WDC Police chief says force remains short-staffed

WASHINGTON DC (Agencies): Thomas Manger, head of the Capitol Police, said Sunday that reforms have made his force better equipped to deal with an attack like the one that occurred last Jan. 6 but his unit is terribly short-staffed.
“We’re now really about 400 officers short of where we need to be,” Manger told host Trace Gallagher on “Fox News Sunday.”
Manger, who took over the top post in July, said attrition blamed on the Jan. 6 attacks had depleted the ranks, and that they were fewer new trainees because of an extended Covid shutdown in 2020.
“One thing that we have not been able to fix, so to speak, are the staffing issues,“ he said.
In the aftermath of the Jan. 6 Capitol riot, Manger said threats against members of Congress had increased “exponentially“ but that planning for emergencies had been improved, and that the Capitol Police will greatly benefit from being able to directly call out the D.C. National Guard, a policy change signed into law by President Joe Biden.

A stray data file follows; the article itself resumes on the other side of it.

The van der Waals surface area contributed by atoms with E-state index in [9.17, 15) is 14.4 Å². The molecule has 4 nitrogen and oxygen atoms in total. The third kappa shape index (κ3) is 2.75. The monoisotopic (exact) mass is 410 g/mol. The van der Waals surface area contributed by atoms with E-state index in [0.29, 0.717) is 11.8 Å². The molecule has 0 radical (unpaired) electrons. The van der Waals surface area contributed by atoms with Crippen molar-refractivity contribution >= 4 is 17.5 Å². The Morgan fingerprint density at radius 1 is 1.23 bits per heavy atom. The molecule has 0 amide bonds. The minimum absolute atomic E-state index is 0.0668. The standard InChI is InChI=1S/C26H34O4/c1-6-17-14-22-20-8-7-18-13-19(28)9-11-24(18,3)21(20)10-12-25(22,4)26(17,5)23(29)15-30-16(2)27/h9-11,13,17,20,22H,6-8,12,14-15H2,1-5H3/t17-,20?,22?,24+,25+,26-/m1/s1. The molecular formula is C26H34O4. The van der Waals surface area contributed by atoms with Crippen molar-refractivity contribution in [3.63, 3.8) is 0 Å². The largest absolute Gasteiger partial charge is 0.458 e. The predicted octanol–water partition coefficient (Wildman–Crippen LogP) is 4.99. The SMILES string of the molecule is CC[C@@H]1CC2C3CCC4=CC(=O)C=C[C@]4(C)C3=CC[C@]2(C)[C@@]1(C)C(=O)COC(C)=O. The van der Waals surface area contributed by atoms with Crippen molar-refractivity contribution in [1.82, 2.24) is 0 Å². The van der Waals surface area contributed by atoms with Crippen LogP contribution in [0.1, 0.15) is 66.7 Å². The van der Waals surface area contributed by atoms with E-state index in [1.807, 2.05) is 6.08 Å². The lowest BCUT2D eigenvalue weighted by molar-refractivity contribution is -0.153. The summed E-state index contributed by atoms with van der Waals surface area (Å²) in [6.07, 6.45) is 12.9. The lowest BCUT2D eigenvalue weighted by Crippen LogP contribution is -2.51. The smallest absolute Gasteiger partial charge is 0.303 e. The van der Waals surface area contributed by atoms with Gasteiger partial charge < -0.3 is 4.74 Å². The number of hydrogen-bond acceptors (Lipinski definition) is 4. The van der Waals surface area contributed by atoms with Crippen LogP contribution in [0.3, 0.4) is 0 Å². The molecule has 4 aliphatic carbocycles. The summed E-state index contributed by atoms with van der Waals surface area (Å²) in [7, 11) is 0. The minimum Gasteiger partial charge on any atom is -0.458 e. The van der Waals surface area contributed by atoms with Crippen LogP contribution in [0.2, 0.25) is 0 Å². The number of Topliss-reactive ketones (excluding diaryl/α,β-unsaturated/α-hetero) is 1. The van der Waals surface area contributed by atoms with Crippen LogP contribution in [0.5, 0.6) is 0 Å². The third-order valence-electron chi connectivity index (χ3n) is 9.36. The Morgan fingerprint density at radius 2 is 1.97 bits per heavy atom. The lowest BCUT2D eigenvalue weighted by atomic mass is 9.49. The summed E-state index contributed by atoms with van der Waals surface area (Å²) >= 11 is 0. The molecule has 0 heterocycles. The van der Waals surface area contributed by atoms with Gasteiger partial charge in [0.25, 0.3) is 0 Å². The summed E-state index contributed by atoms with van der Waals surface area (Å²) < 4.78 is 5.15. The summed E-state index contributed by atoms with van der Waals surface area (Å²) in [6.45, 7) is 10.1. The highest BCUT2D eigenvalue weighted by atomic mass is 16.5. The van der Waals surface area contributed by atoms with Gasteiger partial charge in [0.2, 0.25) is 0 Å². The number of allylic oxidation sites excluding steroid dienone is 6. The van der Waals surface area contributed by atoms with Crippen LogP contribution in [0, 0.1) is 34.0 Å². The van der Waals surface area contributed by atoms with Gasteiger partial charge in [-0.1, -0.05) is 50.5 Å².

“We have a blueprint that we can use to make sure we’re contacting resources ahead of time, getting them on board, getting them briefed on what we need them to do,” Manger added.
“The fact,“ Manger said, “that we have the authority to call out the National Guard, the fact that we have formal processes in place to get additional resources from area law enforcement agencies is a big improvement, and we believe it would have prevented something like Jan. 6 from happening.“
Manger came out of reti-rement to lead the Capitol Police, having most recently served as the police chief in Maryland’s nearby Mon-tgomery County. Gallagher asked him about his reactions as a civilian watching the events of Jan. 6.
“As I was watching the events on the sixth, very emotional day, alternately just angry, just horrified by the assaults that were going on against police officers there,” he said.
According to Manger, one critical issue that the department is currently facing is a lack of officers due academy classes being placed on hold over the pandemic. Manger said the force is currently short about 400 officers. Manger said improvements have been made after criticisms were raised during and after the Capitol insurrection about the response to the violent attacks, with the National Guard on standby as officials waited for a word on deployment.